Enterprise zones are helping create jobs in Utah's economically distressed rural counties, according to Ed Meyer, director of the Rural Development Program in the Utah Division of Business and Economic Development.

In 1988, the Legislature passed a bill authorizing enterprise zones and providing tax credits for manufacturing companies that create new jobs or make fixed-asset investments in many rural counties. Meyer said a report shows the program was a qualified success.He estimates that 39 companies qualify for enterprise zone tax credits. These companies have generated 800 new jobs and invested $110 million in new buildings and equipment in rural Utah. Thirty of the 39 companies earning tax credits were new or existing Utah companies.

"We are excited that this new incentive is helping many kinds of companies including those expanding or starting up in rural Utah as well new firms recruited to our state," Meyer said.

John Williams, chairman of Utah Small Cities Inc., said the enterprise zones have not yet realized their full potential. "While we are excited with the results, we are disappointed that more small start-up firms have not earned enterprise zone credits. We feel this is because young rural firms simply cannot locate capital to start a business," he said.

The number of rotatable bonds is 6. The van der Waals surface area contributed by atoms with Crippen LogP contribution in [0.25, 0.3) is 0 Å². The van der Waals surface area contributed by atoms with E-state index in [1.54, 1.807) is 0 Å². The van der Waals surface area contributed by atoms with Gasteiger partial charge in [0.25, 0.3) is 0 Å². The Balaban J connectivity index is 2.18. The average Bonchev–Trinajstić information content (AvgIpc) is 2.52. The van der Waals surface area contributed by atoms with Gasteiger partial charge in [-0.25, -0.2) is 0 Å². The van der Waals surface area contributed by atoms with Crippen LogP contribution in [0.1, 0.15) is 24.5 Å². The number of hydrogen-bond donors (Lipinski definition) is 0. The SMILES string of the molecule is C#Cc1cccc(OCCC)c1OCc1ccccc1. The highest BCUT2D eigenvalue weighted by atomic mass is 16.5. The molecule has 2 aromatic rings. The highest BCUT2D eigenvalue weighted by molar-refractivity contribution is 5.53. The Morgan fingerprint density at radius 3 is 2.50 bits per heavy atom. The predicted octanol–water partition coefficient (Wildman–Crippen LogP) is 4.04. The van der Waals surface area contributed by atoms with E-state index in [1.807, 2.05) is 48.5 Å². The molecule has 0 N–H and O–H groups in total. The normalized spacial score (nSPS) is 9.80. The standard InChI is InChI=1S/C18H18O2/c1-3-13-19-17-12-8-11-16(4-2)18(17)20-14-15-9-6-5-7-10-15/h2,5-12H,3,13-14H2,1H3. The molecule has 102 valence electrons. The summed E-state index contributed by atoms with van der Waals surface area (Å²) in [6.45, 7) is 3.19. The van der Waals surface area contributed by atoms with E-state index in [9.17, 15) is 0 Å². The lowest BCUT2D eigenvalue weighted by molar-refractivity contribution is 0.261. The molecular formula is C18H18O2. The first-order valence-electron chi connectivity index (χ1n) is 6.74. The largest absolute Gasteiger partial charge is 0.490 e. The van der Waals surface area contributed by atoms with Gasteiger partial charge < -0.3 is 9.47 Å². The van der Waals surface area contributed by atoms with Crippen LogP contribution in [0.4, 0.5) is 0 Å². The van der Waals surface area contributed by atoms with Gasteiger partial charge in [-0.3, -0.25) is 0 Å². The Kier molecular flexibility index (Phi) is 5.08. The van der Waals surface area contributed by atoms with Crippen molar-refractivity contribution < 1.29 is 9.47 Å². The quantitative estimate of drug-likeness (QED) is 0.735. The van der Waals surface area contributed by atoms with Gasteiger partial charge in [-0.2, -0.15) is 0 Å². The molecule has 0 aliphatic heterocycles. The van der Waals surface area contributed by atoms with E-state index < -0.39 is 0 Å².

Williams said the relatively small number of start-up firms is especially troublesome for the smaller, more remote counties that are unlikely to attract a firm from outside Utah. "If the Legislature wants enterprise zones to have the greatest possible impact, it will have to find a way to finance small loans for young companies," he said.